“We’ve been able to attract some very productive airlines,” he said. “The one carrier that caters more to the corporate market is British Airways, but to the leisure sector is where BWI Marshall’s market is heading with Condor, WOW, Spirit and Southwest, which operates many of the old AirTran routes and is also offering internally-routed flights that often have domestic stops.”
Dennis Donovan, principal/co-owner with Wadley Donovan Gutshaw, of Bridgewater, N.J., continued. “Here’s the bottom line: Many business operations, especially headquarters and [large] operations that serve global markets, tend to gravitate to areas that have nonstop service overseas” — like British Airways offers from BWI Marshall to London Heathrow.
Donovan also said BWI Marshall has an advantage for nonstop and connecting flights, simply due to its convenience. “You can still go to Dulles, but that’s a good hour’s drive from much of the BWI Marshall market. It’s the same deal with Philadelphia, too, from the northern suburbs.”
So while the rise in service at BWI Marshall is much to do with its leisure travelers, Donovan pointed out that that alone can lead to bigger things. “You may say, ‘So what?’ but those travelers bring in money, and they also get to experience the area, and that can prove helpful in recruiting new business.”
That train of thought is “all about image,” he said.
“It’s a brand. I think it’s positive for people recruitment and business recruitment. It’ll bring new capacity,” Donovan said, “and I think it will continue. Now, how travelers can get to either city, and even to Philadelphia, needs more promotion from the state and from [Anne Arundel] county.
Anirban Basu, chairman and CEO of Sage Policy Group, in Baltimore, said the airport expansion scene is a bright one across the U.S.
“We continue to observe ambitious airport construction projects across the nation, including in Orlando, Los Angeles, Tampa and New Orleans. Many serve to strengthen airport capacity for both domestic and international travelers, but others pertain directly to international terminals,” said Basu. “There are many factors that determine where these investments take place, including the growth trajectory of airlines attached to certain airports, state capital budgets, competition from other airports and the aspirations of elected officials.”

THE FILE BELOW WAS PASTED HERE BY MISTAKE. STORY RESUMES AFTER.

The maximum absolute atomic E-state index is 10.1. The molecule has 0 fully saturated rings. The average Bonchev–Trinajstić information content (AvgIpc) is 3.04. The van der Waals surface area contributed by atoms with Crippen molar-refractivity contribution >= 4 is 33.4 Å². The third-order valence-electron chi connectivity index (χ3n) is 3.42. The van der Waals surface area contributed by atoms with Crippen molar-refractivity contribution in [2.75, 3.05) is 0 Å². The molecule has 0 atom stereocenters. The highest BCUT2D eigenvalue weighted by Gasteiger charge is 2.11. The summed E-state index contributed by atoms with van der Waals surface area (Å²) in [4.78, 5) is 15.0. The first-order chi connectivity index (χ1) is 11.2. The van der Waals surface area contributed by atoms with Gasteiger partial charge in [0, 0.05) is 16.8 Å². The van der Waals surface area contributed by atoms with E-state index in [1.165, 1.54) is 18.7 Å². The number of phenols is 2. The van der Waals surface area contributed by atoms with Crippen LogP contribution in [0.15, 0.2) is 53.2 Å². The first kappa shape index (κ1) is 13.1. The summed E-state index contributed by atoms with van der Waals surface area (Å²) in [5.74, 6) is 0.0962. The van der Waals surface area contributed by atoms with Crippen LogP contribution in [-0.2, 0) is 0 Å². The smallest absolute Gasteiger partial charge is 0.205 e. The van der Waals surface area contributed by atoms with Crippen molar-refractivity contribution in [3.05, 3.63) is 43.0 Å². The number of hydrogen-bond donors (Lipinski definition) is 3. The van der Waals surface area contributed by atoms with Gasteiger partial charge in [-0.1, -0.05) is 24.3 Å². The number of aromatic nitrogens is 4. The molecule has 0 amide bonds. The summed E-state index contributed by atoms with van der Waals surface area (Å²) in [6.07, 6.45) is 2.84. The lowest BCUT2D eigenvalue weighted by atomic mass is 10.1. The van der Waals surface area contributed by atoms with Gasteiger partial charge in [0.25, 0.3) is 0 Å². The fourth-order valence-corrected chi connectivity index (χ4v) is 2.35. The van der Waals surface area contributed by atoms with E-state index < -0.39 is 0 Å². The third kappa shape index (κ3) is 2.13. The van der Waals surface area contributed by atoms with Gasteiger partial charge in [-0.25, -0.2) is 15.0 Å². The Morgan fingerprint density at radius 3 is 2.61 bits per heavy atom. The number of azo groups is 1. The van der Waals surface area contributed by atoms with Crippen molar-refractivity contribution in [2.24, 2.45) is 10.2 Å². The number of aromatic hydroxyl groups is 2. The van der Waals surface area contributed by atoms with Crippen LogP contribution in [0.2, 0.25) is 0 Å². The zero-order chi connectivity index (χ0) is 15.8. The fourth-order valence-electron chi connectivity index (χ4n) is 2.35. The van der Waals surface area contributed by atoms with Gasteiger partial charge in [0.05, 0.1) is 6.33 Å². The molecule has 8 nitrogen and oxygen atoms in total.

BWI Marshall’s international wing continues to gain traction, he said, in part because of Southwest’s growing international business, with its base of leisure customers. “However, the presence of Dulles makes expanding the number of business routes far more difficult,” he said.
“If BWI Marshall wants to attract more global business travelers, the key is for its carriers to expand global service to markets serving leisure and business travelers in large numbers, such as Rio or Barcelona, as opposed to currently served markets like Puerto Vallarta or Cancun.”
And that may not happen soon. “Those types of markets appear to be outside of Southwest’s near-term footprint,” Basu said, “which means that BWI Marshall officials must continue to work to recruit other international carriers.”
Now is apparently a good time to make that effort, according to Matthew Cornelius, vice president, air policy, at the Washington, D.C.-based Airports Council International, who also cited the rise in the market.